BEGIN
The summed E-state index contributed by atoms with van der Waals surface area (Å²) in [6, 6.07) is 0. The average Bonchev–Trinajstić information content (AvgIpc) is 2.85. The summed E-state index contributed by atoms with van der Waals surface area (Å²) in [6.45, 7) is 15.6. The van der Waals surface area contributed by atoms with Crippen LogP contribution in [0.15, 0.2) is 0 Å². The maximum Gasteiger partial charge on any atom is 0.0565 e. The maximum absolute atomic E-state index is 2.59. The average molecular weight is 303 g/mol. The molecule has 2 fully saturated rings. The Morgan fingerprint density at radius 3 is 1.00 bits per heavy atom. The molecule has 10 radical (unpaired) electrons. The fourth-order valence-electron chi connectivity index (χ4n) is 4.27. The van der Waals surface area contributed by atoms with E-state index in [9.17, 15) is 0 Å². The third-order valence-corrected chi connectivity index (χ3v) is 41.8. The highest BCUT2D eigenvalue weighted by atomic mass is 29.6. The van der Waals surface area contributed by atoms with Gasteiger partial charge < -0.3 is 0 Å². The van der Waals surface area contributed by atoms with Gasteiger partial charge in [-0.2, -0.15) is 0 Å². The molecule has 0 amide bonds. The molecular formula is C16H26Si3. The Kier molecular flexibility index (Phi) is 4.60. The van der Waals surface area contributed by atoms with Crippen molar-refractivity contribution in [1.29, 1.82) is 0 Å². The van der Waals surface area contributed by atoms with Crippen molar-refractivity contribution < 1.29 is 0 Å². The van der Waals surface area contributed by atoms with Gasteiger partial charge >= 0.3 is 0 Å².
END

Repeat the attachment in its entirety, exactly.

The summed E-state index contributed by atoms with van der Waals surface area (Å²) in [6, 6.07) is 0. The average Bonchev–Trinajstić information content (AvgIpc) is 2.85. The summed E-state index contributed by atoms with van der Waals surface area (Å²) in [6.45, 7) is 15.6. The van der Waals surface area contributed by atoms with Crippen LogP contribution in [0.15, 0.2) is 0 Å². The maximum Gasteiger partial charge on any atom is 0.0565 e. The maximum absolute atomic E-state index is 2.59. The average molecular weight is 303 g/mol. The molecule has 2 fully saturated rings. The Morgan fingerprint density at radius 3 is 1.00 bits per heavy atom. The molecule has 10 radical (unpaired) electrons. The fourth-order valence-electron chi connectivity index (χ4n) is 4.27. The van der Waals surface area contributed by atoms with E-state index in [9.17, 15) is 0 Å². The third-order valence-corrected chi connectivity index (χ3v) is 41.8. The highest BCUT2D eigenvalue weighted by atomic mass is 29.6. The van der Waals surface area contributed by atoms with Gasteiger partial charge < -0.3 is 0 Å². The van der Waals surface area contributed by atoms with Gasteiger partial charge in [-0.2, -0.15) is 0 Å². The molecule has 0 amide bonds. The molecular formula is C16H26Si3. The Kier molecular flexibility index (Phi) is 4.60. The van der Waals surface area contributed by atoms with Crippen molar-refractivity contribution in [1.29, 1.82) is 0 Å². The van der Waals surface area contributed by atoms with Crippen molar-refractivity contribution < 1.29 is 0 Å². The van der Waals surface area contributed by atoms with Gasteiger partial charge >= 0.3 is 0 Å².